A current senior White House official “close to Donald Trump” is a “significant person of interest” in the expanding Trump-Russia investigation, according to “people familiar with the matter”.

Although the sources would not give the identity of the official to The Washington Post, other journalists and Washington correspondents pointed at Jared Kushner, Trump’s son-in-law and senior advisor.

The revelation came two days after the Justice Department named former long-time FBI director Robert Mueller to head the inquiry into links between Trump associates and Russian officials, bypassing the White House and defying Trump’s firing of Mueller’s successor James Comey last week.

The news was released only minutes after Trump — with Kushner among his entourage — departed on his first overseas trip. It was accompanied by an exclusive in The New York Times that Trump had bragged to Russian Foreign Minister Sergei Lavrov and Russian Ambassador Sergei Kislyak, a day after Comey’s dismissal on May 9, that he had fired the “crazy…nut job” FBI Director.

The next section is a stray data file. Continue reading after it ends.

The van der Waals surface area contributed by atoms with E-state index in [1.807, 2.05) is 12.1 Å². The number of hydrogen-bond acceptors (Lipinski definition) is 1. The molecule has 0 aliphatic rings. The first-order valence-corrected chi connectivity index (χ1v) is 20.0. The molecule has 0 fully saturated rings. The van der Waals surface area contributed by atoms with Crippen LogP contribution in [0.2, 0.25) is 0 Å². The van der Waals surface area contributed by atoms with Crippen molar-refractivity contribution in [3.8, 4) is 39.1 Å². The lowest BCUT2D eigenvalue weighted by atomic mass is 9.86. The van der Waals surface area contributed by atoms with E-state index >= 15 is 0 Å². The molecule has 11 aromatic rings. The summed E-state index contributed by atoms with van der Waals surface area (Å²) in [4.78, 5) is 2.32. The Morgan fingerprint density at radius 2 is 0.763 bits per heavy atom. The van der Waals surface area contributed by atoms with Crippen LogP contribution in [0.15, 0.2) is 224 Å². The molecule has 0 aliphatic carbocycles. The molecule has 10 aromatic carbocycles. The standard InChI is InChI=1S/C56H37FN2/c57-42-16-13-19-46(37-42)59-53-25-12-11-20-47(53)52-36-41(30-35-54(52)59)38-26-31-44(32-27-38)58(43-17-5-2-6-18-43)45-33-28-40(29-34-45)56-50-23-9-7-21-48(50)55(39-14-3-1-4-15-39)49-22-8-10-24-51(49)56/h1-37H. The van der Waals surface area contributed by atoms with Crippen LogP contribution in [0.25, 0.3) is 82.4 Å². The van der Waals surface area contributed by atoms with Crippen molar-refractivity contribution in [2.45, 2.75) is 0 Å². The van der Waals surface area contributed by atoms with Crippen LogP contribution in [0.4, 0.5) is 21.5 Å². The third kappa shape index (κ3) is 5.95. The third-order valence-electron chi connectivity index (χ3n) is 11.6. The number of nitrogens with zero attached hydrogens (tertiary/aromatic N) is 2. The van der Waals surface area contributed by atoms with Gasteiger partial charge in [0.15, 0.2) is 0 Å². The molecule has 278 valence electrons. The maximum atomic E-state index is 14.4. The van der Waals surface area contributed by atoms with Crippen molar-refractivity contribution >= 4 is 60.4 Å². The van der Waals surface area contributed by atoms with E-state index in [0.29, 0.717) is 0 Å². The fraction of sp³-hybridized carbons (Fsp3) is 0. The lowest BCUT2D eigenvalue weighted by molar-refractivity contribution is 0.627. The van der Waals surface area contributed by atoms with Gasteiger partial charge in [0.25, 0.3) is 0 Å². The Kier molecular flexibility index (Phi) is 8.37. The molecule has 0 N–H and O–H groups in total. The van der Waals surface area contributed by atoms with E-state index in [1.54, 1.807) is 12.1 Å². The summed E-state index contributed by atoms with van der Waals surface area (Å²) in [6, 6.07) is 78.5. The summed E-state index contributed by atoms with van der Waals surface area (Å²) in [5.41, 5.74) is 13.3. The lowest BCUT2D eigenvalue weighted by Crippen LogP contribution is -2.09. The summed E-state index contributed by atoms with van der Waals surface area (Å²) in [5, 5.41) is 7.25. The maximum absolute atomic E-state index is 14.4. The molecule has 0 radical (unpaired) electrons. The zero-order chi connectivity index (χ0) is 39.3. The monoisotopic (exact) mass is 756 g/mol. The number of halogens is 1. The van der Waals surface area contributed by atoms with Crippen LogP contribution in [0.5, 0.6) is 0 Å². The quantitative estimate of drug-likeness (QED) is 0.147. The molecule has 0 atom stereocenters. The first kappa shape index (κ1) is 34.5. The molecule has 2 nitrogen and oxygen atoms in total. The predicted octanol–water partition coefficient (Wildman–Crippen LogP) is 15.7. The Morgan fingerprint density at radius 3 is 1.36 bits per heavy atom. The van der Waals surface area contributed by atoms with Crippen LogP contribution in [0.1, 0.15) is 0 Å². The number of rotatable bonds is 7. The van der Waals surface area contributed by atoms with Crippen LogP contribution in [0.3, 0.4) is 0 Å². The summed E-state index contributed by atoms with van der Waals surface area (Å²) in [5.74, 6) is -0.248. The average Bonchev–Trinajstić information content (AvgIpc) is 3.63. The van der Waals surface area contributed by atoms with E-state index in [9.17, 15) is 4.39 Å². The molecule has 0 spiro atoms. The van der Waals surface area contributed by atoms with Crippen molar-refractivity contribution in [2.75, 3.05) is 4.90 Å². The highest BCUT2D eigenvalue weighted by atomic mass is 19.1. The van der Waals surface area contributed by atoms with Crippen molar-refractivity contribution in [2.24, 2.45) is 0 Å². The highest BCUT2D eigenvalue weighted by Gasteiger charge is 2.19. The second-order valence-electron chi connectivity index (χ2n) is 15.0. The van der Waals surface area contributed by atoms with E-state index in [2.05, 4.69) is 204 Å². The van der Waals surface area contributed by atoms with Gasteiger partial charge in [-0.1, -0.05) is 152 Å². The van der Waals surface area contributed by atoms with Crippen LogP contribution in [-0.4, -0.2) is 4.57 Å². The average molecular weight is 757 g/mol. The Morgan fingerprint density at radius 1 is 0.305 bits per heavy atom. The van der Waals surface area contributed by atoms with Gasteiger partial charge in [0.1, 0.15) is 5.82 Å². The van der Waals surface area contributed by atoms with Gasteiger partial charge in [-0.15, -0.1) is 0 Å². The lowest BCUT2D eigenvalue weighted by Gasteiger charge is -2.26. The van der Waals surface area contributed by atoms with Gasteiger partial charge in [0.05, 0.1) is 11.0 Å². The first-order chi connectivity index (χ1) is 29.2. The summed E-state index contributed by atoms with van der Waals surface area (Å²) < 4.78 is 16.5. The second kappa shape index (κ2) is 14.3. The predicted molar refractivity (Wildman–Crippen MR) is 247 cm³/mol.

Kushner met Kislyak in late November, and he also had a discussion with the head of the Russian development bank, Vnesheconombank, which has been under U.S. sanctions since July 2014. He initially omitted the contacts from a national security questionnaire, with his lawyer later saying that Kushner submitted the form prematurely and informed the FBI that he would provide an update.

Attorney General Jeff Sessions met Kislyak in September 2016 as Sessions worked on the Trump campaign. Sessions eventually recused himself from the Trump-Russia inquiry because of the contact.

The Washington Post’s sources said that, while investigating the current senior White House advisor, the inquiry is still looking at former Trump officials, including ex-National Security Advisor Michael Flynn and former campaign chairman Paul Manafort.

The political crisis was stoked further this week with the revelation that Trump asked Comey in mid-February to halt the investigation of Flynn, a day after the White House finally pushed out the National Security Advisor over his conversations with Russian Ambassador Kislyak.